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Newcastle 500 For Another 5 Years – Yes Or No?

Another year, another flurry of opinions and another Supercars event done and dusted.

Now what? We do it all over again for the next 5 years.

Or will we?

This decision will be made by the 13 people we elected to represent us on Newcastle City Council. It won’t be an easy one and it’s sure to be the focus of public comment, the media, and pub chat over coming weeks. And whichever way it goes, not everyone is going to happy. The councillors have an unenviable task in front of them.

Unlike some other levels of government, we expect each of our local councillors, those who live among us and share our everyday, to retain a homegrown conscience and always do the right thing by the people of the city. We’re lucky in Newcastle because we have some pretty passionate people representing us.

But it’s still a hell of a decision. And part of it is going to be a decision of conscience.

Before a decision is made, though, the City Of Newcastle (CN) has put out a survey seeking to get sufficient responses in order to gauge local sentiment about The Newcastle 500.

There are rumblings in the storm clouds already.

Prominent local businessman, Neil Slater, owner of Scratchley’s Restaurant, has been quoted as saying that, in his opinion, this decision by CN is a foregone conclusion, fearing that the council has already made up its mind.

If that is the case, what’s the point of a survey? Hopefully, the fact that it is being done, and if it is being done properly, this research will provide the data needed by our representatives to make the right decision. We have to have faith, right?

Even so, it’s a bloody tough decision.

Those for it will include the most obvious supporters –  motor racing enthusiasts. And general car lovers and thrill-seekers of all kinds. Plus, there’s all the regional folks who get the chance to see a major event like this closer to home. There’s also the music lovers who come for the fabulous headliner concerts.  And there are countless families who see it as an opportunity for a wonderful day out with the kids. There’ll be some businesses too. Without doubt, the maths for some will validate an extension of five more years.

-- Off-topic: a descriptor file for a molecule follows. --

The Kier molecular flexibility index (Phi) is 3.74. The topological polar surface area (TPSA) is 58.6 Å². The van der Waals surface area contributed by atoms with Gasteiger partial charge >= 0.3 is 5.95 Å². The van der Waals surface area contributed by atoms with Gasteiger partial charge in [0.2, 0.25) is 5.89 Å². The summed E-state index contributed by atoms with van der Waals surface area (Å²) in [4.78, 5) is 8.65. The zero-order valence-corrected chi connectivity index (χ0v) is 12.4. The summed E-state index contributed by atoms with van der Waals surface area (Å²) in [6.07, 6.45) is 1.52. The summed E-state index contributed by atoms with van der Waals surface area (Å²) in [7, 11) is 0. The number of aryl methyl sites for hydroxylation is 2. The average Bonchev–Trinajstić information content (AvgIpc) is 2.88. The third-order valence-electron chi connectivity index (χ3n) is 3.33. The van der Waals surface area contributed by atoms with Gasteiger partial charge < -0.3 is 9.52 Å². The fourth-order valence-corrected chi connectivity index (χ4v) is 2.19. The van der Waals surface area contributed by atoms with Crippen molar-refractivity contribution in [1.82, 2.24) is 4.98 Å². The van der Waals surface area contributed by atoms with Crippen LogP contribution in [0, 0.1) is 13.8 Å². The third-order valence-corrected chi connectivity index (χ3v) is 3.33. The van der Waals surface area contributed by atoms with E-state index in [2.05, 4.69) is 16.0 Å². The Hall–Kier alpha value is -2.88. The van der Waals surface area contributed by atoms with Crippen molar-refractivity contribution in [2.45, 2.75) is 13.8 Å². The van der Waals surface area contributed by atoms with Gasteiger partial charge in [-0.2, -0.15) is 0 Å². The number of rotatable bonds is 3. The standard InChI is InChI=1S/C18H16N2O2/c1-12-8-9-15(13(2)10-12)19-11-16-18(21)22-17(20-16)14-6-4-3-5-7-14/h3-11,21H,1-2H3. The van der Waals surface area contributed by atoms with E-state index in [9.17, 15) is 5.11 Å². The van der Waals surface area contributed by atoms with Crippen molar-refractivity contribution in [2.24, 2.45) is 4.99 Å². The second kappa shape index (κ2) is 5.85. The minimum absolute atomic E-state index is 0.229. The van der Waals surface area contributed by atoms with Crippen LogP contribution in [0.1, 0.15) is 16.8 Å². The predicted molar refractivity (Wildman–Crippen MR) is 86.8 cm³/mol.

According to the figures released, the 2023 Supercars 500 attracted over 167,000 people. There are obvious and significant economic benefits of that for the city. And there’s also the spectacular views of our humble home town flashed across screens all over the world. If you saw some of those pictures of pulchritude, you’d surely want to come to here too. So, in addition to the immediate economic injection of the race weekend itself, there is potentially a longer-term tourism benefit. So, in effect, the event is also an investment on the city’s economic future.

Should be a no-brainer, yeah?

Not so much.

Not for the councillors who have to make this decision.

The ‘against’ group includes some businesses who either don’t receive any benefit from the event or who are forced to close simply because of noise or because their customers can’t access the area. This includes eateries, shops and even beaches. While some cafes, restaurants and particularly accommodation providers benefitted from increased patronage over the weekend, others lost significant trade, with some even closing for the weekend, and some even for days or weeks prior.

And it’s not just a minor inconvenience for some business owners. One proprietor said that because they have been forced to close, their staff also have to go without their wages. This domino effect just rolls on because the staff can’t afford to purchase things from other businesses and so on it goes.

The ‘against’ group also includes many East End residents whose lives are dramatically impacted by the event’s six-week bump in and set up period then the races themselves and then three weeks of bump out and pack up. That’s about two months of noise, access restrictions, road closures and more. According to them, it’s two months of hell.

It isn’t just a minor inconvenience for these residents either. In basic terms their homes, as we know and love our homes, basically become someone else’s purview for ten weeks. Imagine that. To simply have the access to your home, that we all take for granted every day, removed from your sphere of freedom. It has to have a mighty knock to it.

And then there’s the insane noise levels and the potential damage to historic homes through the sheer vibration created as cars thunder past, just metres from the front door.  Is it any wonder that there are daily letters-to-the-editor in The Herald illuminating the rest of us about what they are having to endure? As many of the East End Residents have asked, how would you feel if it was your place?

Or are they just whingers? Or, worse still, collateral damage?

The argument really is this: Is it conscionable for CN to host an event that, according to their figures, drew over 167,000 people into the city’s eastern peninsula when hundreds of residents are affected so badly?

Does the greater good that the Newcastle 500 brings to the city outweigh the inconvenience and other significant impacts that come with it?

Or is it this: The Newcastle 500 does great things for Newcastle – does it just need to be held somewhere else?

Either way, CN councillors have a difficult decision to make.

What do you think?

Let us know in the comments…